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  1. #1
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    What Size Bike for my soon to be 5 Year Olds?

    My twins are about to turn 5 this summer and are ready for their next size up bike. They have been on their Striders since they were 2.5 and now at 4, they ride 12" pedal bikes. These are getting too small as I can't raise up their seats any more and their knees are close to the bars. The boys ride the pump tracks around here on their Striders but don't seem to be ready/able to stand up on their pedals while coasting and rolling the features. Gotta work on this.

    For their birthday in August, I want to get them their next bike and I need to be sure I get the right size. I want them to have a bike they can ride right away but not one they will outgrow too fast. 14", 16", 20" are all possibilities I assume with 24" being too big I think. Off road tires a must with a chain guard on there.

    What say you in this matter? Got any brand recommendations?

  2. #2
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    awesome, thanks.

  3. #3
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    Trek Superfly 20. Great little bikes. You will need to change the cranks to a smaller size or preferable get the shop to switch them out for Trek grow cranks which have two pedal holes - one at 120mm and one longer. My son got his when he was 4 and rides it really confidently. If your twins are small for their age it might be a bit big but is certainly a lot smaller than the 20" offerings from Specialised, Giant and several other companies we looked at. (in fact the stand over height and minimum seat height on the Trek were less than a lot of other companies 16" bikes)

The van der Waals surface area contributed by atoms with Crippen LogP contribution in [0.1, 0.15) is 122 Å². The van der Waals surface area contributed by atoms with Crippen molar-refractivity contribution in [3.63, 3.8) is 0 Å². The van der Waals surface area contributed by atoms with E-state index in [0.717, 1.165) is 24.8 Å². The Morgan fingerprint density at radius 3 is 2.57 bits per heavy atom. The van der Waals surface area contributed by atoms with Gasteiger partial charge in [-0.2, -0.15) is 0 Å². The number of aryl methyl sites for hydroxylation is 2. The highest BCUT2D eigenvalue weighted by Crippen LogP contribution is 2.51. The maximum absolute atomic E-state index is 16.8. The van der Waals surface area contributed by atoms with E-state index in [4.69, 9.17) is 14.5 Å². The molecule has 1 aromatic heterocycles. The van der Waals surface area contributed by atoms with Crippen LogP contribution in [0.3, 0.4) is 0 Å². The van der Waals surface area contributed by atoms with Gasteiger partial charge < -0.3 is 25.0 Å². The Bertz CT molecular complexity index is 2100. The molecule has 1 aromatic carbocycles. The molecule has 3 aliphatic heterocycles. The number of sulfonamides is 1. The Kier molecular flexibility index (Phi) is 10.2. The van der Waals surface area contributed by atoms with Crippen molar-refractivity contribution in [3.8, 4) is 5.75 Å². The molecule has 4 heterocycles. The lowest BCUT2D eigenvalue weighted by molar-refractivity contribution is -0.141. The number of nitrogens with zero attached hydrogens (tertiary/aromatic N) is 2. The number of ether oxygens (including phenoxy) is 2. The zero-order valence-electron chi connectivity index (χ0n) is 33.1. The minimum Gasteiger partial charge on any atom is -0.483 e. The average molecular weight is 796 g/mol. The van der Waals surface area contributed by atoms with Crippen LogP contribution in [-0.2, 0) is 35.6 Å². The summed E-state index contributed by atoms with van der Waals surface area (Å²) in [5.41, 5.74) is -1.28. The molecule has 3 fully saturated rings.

4. #4
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    I'd actually go 16" as I think kids should not really be on 20" bikes until they are over 4' tall. They look so awkward. I believe wheel size is pushed too fast by most parents. A wise person once said to buy a bike that is the right size for your kid and let them grow out of it rather than buying bikes thinking they will grow into them. Extra confidence just makes kids succeed. If I had to do it over I would have bought a Spawn 16" for my son as I think it has the best geo and parts for kids 42-48"

  5. #5
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    Check the size charts on Islabike and Spawn web pages. The size recommendations are spot-on, and give you a guide based on their inseam and height rather than age. I've pushed the height requirement by ~0.5", but I wouldn't push it more than that---just buy the smaller bike and let them grow out of it. That advice is spot-on. Better to have a confident kid on a too-small bike than a tippy/scared/insecure kid on a too-big bike.

    For 14" and 16" bikes, the Islabike UK versions or Spawn Furi and Banshee both have freewheel and hand brakes, good geometry, and are light weight.

  6. #6